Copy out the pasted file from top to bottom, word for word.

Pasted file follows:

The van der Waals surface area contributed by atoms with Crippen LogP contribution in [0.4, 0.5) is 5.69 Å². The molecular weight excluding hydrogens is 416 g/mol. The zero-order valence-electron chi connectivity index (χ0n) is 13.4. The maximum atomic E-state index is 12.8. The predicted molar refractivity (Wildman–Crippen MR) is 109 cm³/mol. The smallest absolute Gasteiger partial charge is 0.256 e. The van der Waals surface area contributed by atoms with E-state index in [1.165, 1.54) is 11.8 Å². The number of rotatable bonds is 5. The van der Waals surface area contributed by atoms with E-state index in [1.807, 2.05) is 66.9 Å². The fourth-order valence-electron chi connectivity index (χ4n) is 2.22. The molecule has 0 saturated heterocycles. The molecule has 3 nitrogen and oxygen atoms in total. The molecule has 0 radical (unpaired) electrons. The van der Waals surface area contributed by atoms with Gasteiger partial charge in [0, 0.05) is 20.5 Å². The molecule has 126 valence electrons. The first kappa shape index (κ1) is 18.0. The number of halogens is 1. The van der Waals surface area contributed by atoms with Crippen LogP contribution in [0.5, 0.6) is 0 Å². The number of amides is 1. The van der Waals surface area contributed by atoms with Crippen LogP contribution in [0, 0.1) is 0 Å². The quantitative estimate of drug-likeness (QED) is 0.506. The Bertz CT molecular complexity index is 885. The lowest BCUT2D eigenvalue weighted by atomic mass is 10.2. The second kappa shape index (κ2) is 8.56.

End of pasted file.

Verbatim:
The van der Waals surface area contributed by atoms with Crippen LogP contribution in [0.4, 0.5) is 5.69 Å². The molecular weight excluding hydrogens is 416 g/mol. The zero-order valence-electron chi connectivity index (χ0n) is 13.4. The maximum atomic E-state index is 12.8. The predicted molar refractivity (Wildman–Crippen MR) is 109 cm³/mol. The smallest absolute Gasteiger partial charge is 0.256 e. The van der Waals surface area contributed by atoms with E-state index in [1.165, 1.54) is 11.8 Å². The number of rotatable bonds is 5. The van der Waals surface area contributed by atoms with E-state index in [1.807, 2.05) is 66.9 Å². The fourth-order valence-electron chi connectivity index (χ4n) is 2.22. The molecule has 0 saturated heterocycles. The molecule has 3 nitrogen and oxygen atoms in total. The molecule has 0 radical (unpaired) electrons. The van der Waals surface area contributed by atoms with Gasteiger partial charge in [0, 0.05) is 20.5 Å². The molecule has 126 valence electrons. The first kappa shape index (κ1) is 18.0. The number of halogens is 1. The van der Waals surface area contributed by atoms with Crippen LogP contribution in [0.5, 0.6) is 0 Å². The number of amides is 1. The van der Waals surface area contributed by atoms with Crippen LogP contribution in [0, 0.1) is 0 Å². The quantitative estimate of drug-likeness (QED) is 0.506. The Bertz CT molecular complexity index is 885. The lowest BCUT2D eigenvalue weighted by atomic mass is 10.2. The second kappa shape index (κ2) is 8.56.